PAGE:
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An Ode To Neil Gaiman

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I found out that Neil Gaiman will be doing a special event in my home town of Pittsburgh on November 14.  Tickets are on sale now.  Normally, I’d take this opportunity to buy tickets, drive the 4 1/2 hours to Pittsburgh, and spend a few days there chilling with my friends and family while basking in all the awesomeness that is Neil Gaiman.  Except I’m going to be leaving for vacation the same day.

Sad Beth.

I guess I can’t be too upset.  I am going to Europe, after all.  But nonetheless, in honor of the Neil Gaiman event in my home town that I won’t be going to, I’m revisiting this 2009 article in which I declare my love for the legendary fantasy author.

 

 

I have a confession to make, and I hope you don’t respect me less when I tell you this. I’ve been hiding something from you for awhile now. Something has been happening to me, and my pulse starts racing just thinking about it. I hardly know how to express what I’m thinking, what I’m feeling. It’s overwhelming, to say the least. I am in love.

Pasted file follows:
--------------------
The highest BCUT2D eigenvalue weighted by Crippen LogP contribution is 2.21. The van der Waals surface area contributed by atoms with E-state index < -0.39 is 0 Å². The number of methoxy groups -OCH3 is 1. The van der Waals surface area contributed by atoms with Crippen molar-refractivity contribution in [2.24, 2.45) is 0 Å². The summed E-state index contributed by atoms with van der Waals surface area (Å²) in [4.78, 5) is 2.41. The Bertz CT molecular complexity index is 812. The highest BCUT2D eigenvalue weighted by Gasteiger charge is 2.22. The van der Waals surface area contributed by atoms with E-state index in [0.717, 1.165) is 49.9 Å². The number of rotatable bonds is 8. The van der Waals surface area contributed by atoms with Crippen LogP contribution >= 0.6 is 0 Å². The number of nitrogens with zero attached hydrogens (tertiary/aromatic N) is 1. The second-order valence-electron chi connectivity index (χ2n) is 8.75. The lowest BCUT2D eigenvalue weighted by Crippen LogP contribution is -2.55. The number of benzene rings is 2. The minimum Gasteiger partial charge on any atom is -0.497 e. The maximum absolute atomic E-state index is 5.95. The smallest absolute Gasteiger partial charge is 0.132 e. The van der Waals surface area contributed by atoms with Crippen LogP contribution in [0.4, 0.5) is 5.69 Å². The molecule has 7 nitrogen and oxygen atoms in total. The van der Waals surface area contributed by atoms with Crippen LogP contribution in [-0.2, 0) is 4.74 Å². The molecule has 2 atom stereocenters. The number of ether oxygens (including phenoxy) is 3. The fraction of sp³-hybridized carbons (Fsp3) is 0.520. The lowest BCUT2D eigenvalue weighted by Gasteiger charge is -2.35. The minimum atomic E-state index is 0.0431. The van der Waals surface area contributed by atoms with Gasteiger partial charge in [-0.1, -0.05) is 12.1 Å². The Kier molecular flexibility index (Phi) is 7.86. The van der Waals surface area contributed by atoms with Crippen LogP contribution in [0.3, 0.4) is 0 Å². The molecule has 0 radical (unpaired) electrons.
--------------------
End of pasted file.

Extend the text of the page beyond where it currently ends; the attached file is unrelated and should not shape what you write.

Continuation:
His name is Neil Gaiman.

How did this happen, you ask? Well, I guess I should thank CC2K’s own Mike Leader for introducing us. You see, it was his incisive review of The Graveyard Book that first piqued my curiosity. So one evening, while I was stranded in Houston on a training that was going horribly awry, I wandered into a local Borders and picked it up. “Okay,” I thought, “this will be good to keep me company on a lonely night.” But at this point, I thought it would be just a fling, a one night stand, so to speak. Sort of a “What happens in Houston, stays in Houston,” kind of thing.

Little did I know that by the time I was midway through the book, I would be hooked. Gaiman’s direct prose stood in direct contrast to the magical world that his characters inhabited. The premise is deceptively simple: after the family of a young boy is murdered, he is taken in and raised by the ghosts of the graveyard. I was expecting a ghost story. What I got was a witty, touching coming-of-age story with a supernatural twist. It was one of the best books I had read in a long time, and apparently I wasn’t the only one who thought so: it was awarded the Newberry Medal earlier this year.

At this point, I thought I could still distance myself, still pretend that our time in Houston had never happened. But then came Coraline. The movie was coming out soon, and I was intrigued enough by the concept to read the book. Although it was obviously targeted at a younger audience—Coraline, the heroine, is about 10 or so—there was still something familiar and resonant about it. Coraline was lonely and often at odds with her parents, but she was also clever and spunky. Then I realized: the book could have been written about me fifteen years ago…or at least, the girl I would have wanted to be fifteen years ago.